There is an exercise you are ignoring that can solve your core and posture dysfunction. That exercise is the loaded carry, and you need to being doing it. First you need to know the WHY - as in why it's such a big deal, and second you need to learn the HOW - as in how to do it correctly. Here is your guide on the loaded carry: 

Humor me for a second and follow the course of events below. Whether you’re a pro athlete, an aspiring athlete or a human who enjoys getting more fit, consider how much of the following is familiar to how your typical day unfolds:

  • Roll out of bed and wonder what version of a pretzel you slept in that made your neck, shoulders, or low back feel stiff and sore.
  • Sip your coffee while hunched over staring into your phone to see if anyone posted something life altering to Facebook.
  • If you are a morning workout person this is the time when you would bang out some crunches - aka "hunchback makers".
  • Now you are running late so you rush to your car only to slink down into what could easily be mistaken for an upright fetal position with a steering wheel to rest your hands on. You maintain this position for your entire commute.
  • Pull up to work and find the parking spot closest to the front door in an effort to minimize the amount of time standing up straight and walking around like a human. 
  • Hustle into work and sit down at your desk in a chair that invites you again into what resembles a seated fetal position but this time with a keyboard to rest your hands on instead of a steering wheel. You maintain this position for your entire workday. Well...not your entire workday - you take a few breaks to peer into your phone, double and triple checking to be sure that if the solution to world hunger is posted on Facebook, you will be the first to catch it.
  • Now it's time to hit the afternoon commute back in your car in you know what position...
  • The commute home took you so long that it's time for dinner so you swing through the drive-through (this way you avoid standing and walking like a human again), grab your reward for the day and hurry home to binge watch the new season of House of Cards. The ideal position to do this in is of course seated on the coach, slumped over your food on the coffee table, shoulders rolled forward, upper back looking like a camel's hump with your head projected forward on the screen - this promotes the ideal shoveling action during consumption of your "nourishing foodstuffs" that were born from a drive-through window.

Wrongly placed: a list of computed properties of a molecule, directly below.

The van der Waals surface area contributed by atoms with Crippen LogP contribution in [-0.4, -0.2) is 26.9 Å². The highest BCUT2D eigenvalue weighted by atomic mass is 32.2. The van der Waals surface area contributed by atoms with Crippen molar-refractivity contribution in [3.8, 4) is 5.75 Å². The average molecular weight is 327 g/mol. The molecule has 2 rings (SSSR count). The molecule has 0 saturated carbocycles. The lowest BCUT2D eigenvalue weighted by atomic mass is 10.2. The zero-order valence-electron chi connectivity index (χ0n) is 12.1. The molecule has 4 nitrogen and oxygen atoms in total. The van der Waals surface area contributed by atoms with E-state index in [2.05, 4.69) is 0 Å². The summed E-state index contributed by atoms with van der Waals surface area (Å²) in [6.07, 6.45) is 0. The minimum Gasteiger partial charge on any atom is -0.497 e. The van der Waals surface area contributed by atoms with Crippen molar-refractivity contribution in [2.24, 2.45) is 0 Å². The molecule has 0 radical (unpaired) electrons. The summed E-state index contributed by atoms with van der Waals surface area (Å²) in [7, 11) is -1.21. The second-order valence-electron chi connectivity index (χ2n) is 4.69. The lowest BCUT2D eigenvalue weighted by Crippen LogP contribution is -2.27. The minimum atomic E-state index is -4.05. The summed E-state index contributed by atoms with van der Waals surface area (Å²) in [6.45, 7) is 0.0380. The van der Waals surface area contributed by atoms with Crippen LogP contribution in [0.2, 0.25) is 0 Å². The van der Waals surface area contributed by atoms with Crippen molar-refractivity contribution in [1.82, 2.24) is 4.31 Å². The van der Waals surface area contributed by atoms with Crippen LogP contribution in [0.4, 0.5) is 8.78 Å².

Anything familiar there?

Repeating some version of that routine day after day is a lovely way to make it impossible for your postural and core musculature to function at a high level. Unfortunately, even when you target these bad habits and attempt to address them there is still a problem: 

Expecting to eradicate all destructive aspects of that routine is happens!

Problem & Solution

The problem is clear, but what is the solution? The solution is to train your core to be armed and ready for the insanity described above. One way to do exactly that is to pick heavy objects up, carry them, put them down and repeat. I know this is hard to believe but your body has a primal craving and is designed to lift and carry heavy things. Human evolution would have been a little tricky if we were a species with poor lifting/carrying biomechanics or structure. Your slothful mind might try to tell you sitting on the couch is a better plan, but sub too much sitting for lifting/carrying and you’re going to have problems!